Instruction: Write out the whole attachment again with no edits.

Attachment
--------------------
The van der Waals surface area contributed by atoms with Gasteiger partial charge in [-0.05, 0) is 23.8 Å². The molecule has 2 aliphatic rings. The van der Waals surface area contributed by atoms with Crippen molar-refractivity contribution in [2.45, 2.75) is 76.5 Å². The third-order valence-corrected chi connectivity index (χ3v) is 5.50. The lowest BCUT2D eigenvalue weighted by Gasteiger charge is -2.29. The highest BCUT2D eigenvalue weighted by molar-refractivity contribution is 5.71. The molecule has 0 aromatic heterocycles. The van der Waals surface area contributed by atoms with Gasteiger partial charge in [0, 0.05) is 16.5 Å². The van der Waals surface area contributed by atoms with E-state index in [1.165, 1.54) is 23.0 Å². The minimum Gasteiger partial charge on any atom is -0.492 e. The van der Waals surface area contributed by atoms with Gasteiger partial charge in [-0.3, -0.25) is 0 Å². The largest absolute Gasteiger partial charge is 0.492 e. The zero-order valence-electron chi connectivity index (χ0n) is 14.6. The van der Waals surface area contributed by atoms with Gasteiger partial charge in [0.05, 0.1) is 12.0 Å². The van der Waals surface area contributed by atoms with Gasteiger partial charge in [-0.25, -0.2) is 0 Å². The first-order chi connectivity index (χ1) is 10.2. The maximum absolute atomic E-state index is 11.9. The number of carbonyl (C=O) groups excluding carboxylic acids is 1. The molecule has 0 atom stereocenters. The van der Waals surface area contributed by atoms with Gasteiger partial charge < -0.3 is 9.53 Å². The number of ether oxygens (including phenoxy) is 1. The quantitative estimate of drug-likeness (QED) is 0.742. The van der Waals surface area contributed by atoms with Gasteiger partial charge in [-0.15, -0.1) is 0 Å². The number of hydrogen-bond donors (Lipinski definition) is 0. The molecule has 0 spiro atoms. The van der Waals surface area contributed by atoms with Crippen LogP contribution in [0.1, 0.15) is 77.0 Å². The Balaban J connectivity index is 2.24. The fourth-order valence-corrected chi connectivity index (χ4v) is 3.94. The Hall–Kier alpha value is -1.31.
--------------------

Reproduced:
The van der Waals surface area contributed by atoms with Gasteiger partial charge in [-0.05, 0) is 23.8 Å². The molecule has 2 aliphatic rings. The van der Waals surface area contributed by atoms with Crippen molar-refractivity contribution in [2.45, 2.75) is 76.5 Å². The third-order valence-corrected chi connectivity index (χ3v) is 5.50. The lowest BCUT2D eigenvalue weighted by Gasteiger charge is -2.29. The highest BCUT2D eigenvalue weighted by molar-refractivity contribution is 5.71. The molecule has 0 aromatic heterocycles. The van der Waals surface area contributed by atoms with Gasteiger partial charge in [0, 0.05) is 16.5 Å². The van der Waals surface area contributed by atoms with E-state index in [1.165, 1.54) is 23.0 Å². The minimum Gasteiger partial charge on any atom is -0.492 e. The van der Waals surface area contributed by atoms with Gasteiger partial charge in [-0.3, -0.25) is 0 Å². The largest absolute Gasteiger partial charge is 0.492 e. The zero-order valence-electron chi connectivity index (χ0n) is 14.6. The van der Waals surface area contributed by atoms with Gasteiger partial charge in [0.05, 0.1) is 12.0 Å². The van der Waals surface area contributed by atoms with Gasteiger partial charge in [-0.25, -0.2) is 0 Å². The first-order chi connectivity index (χ1) is 10.2. The maximum absolute atomic E-state index is 11.9. The number of carbonyl (C=O) groups excluding carboxylic acids is 1. The molecule has 0 atom stereocenters. The van der Waals surface area contributed by atoms with Gasteiger partial charge < -0.3 is 9.53 Å². The number of ether oxygens (including phenoxy) is 1. The quantitative estimate of drug-likeness (QED) is 0.742. The van der Waals surface area contributed by atoms with Gasteiger partial charge in [-0.15, -0.1) is 0 Å². The number of hydrogen-bond donors (Lipinski definition) is 0. The molecule has 0 spiro atoms. The van der Waals surface area contributed by atoms with Crippen LogP contribution in [0.1, 0.15) is 77.0 Å². The Balaban J connectivity index is 2.24. The fourth-order valence-corrected chi connectivity index (χ4v) is 3.94. The Hall–Kier alpha value is -1.31.